As the hunting population ages, new approaches are needed to bolster our ranks.
“Take a kid hunting.”
It’s a slogan we’ve all heard countless times. When we take an eager youngster along on a hunt, we’re doing our part to introduce a new potential hunter to the ducks, the calls, the decoys, the dogs, the blind. And it makes us feel good, because we believe we’re helping to create “the next generation of hunters.”
For decades, nearly all hunter recruitment programs — whether for deer, turkeys, upland birds or waterfowl — have focused on youth, and are usually held on special days designated by the state or province as youth-only hunting seasons. The premise has been that if we get those youngsters hooked on hunting early, we’ll have them for life.
But is the youth-driven, “take a kid hunting” approach really working?
Strong evidence suggests it is not. Or at least that it’s not working well enough to sustain the ranks of our hunting population in North America.
The most common age of license holders increased from 37 to 52 years old, showing a dramatic aging of the hunting population in North America.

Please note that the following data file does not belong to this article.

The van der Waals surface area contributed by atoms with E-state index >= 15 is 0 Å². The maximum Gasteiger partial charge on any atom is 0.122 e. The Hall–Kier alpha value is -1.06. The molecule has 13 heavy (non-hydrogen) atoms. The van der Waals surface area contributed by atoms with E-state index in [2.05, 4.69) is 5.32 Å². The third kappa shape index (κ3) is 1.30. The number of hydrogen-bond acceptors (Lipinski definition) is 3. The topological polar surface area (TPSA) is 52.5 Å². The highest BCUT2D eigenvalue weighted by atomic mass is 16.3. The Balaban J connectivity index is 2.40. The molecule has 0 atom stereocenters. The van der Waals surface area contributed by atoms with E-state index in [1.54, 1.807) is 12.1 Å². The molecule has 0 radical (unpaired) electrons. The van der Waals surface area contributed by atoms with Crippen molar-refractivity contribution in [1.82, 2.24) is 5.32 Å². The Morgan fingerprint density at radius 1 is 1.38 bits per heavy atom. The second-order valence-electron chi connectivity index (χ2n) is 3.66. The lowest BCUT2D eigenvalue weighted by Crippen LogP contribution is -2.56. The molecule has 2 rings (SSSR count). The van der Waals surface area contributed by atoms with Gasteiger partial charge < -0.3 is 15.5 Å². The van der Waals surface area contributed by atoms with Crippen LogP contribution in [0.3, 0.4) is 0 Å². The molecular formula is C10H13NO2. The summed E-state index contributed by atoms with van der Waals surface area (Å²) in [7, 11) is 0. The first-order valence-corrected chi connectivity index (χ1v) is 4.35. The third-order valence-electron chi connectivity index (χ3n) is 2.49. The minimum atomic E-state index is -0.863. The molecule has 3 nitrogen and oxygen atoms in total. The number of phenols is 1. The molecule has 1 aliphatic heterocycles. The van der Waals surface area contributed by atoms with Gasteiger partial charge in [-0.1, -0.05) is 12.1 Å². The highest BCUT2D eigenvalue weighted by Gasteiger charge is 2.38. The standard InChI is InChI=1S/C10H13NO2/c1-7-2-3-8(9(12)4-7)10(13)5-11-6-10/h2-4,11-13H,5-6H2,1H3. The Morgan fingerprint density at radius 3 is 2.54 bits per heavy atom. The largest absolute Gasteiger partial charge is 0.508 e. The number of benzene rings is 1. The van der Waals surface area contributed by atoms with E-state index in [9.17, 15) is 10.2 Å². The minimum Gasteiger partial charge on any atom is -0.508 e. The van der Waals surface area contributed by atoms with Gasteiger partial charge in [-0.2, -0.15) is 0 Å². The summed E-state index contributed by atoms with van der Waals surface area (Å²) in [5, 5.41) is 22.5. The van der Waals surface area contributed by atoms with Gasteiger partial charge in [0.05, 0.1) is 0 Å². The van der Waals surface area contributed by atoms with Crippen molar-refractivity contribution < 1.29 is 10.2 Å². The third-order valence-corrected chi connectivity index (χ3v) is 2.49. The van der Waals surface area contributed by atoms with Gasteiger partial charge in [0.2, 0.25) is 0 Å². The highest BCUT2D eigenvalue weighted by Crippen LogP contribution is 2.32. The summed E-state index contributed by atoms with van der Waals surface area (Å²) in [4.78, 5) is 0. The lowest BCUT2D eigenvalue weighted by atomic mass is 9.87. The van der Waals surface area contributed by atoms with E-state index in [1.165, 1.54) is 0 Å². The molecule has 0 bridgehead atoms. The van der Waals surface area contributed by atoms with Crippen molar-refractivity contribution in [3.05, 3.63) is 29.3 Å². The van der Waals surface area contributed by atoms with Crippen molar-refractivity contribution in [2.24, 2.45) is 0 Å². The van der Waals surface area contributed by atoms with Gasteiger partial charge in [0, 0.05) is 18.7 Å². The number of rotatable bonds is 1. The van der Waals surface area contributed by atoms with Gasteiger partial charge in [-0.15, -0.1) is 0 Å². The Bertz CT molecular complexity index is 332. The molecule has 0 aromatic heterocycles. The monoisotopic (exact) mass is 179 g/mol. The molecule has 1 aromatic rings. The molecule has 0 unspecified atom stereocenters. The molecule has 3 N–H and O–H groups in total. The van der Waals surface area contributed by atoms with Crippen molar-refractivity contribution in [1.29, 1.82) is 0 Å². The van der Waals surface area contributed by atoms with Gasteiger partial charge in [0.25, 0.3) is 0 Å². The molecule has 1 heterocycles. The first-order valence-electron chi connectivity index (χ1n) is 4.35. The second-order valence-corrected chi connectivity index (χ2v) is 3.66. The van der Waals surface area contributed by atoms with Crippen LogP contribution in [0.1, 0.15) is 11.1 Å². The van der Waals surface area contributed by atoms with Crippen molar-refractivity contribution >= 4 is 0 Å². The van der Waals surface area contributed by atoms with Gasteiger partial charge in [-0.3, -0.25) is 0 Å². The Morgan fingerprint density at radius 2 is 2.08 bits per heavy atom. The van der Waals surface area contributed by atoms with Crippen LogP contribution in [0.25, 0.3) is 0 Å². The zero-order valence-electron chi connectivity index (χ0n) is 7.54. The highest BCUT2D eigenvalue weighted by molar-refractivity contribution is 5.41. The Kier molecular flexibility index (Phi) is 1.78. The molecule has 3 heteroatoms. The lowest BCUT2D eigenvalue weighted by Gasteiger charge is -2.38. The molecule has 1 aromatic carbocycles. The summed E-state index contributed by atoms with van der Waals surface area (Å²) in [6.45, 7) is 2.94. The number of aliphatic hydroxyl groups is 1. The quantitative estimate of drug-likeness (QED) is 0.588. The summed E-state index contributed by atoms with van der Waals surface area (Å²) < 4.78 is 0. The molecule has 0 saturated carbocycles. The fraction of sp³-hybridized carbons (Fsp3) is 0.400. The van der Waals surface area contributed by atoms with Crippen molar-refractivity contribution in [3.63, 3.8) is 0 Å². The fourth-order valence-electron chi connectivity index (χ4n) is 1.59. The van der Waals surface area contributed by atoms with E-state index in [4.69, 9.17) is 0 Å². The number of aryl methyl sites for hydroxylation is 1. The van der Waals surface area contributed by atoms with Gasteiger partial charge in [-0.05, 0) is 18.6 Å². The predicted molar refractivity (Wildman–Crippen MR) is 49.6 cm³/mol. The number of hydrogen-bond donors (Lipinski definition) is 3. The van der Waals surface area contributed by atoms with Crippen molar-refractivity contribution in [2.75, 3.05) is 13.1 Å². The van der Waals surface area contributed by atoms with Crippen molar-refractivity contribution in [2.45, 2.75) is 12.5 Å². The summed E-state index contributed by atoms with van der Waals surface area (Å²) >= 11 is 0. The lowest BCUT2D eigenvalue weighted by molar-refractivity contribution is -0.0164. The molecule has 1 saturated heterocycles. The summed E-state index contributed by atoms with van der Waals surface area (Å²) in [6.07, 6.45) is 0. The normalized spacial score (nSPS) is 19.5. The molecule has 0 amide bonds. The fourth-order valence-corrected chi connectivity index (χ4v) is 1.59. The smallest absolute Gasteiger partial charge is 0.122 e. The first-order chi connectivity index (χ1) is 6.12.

Declining Hunter Numbers Despite what you might encounter on opening day or a Saturday morning at your local public hunting grounds, the number of hunters in North America is declining.
The 2016 National Survey of Fishing, Hunting and Wildlife-Associated Recreation shows that 11.5 million people aged 16 or over hunted at least once during the year. That’s down from 13.7 million people in the same survey in 2011. The survey has been conducted every five years since 1991 by the U.S. Fish and Wildlife Service.
Only 4.4 percent of adults in the United States hunted in 2016. In 1991, it was 7.3 percent.
“The level of hunting in 2016 is at its lowest level in at least the past 25 years,” the survey’s authors concluded.
The number of waterfowl hunters has followed the same trend. After peaking in the 1970s at about 2.5 million, the number of active waterfowlers in North America dipped to 1.2 million in 2015.
Alarmingly, many people in the conservation community are worried we’re headed for another huge drop in hunter numbers when the Baby Boomer generation ages out of hunting participation. Statistics show that as many as one-third of hunters in North America will be hanging up their shotguns and mothballing their decoys within the next decade or so.
Some people welcome a world with fewer hunters. “Less competition for hunting spots” and “more ducks for me” are the standard rationale offered up in support of the idea that fewer hunters afield is a good thing.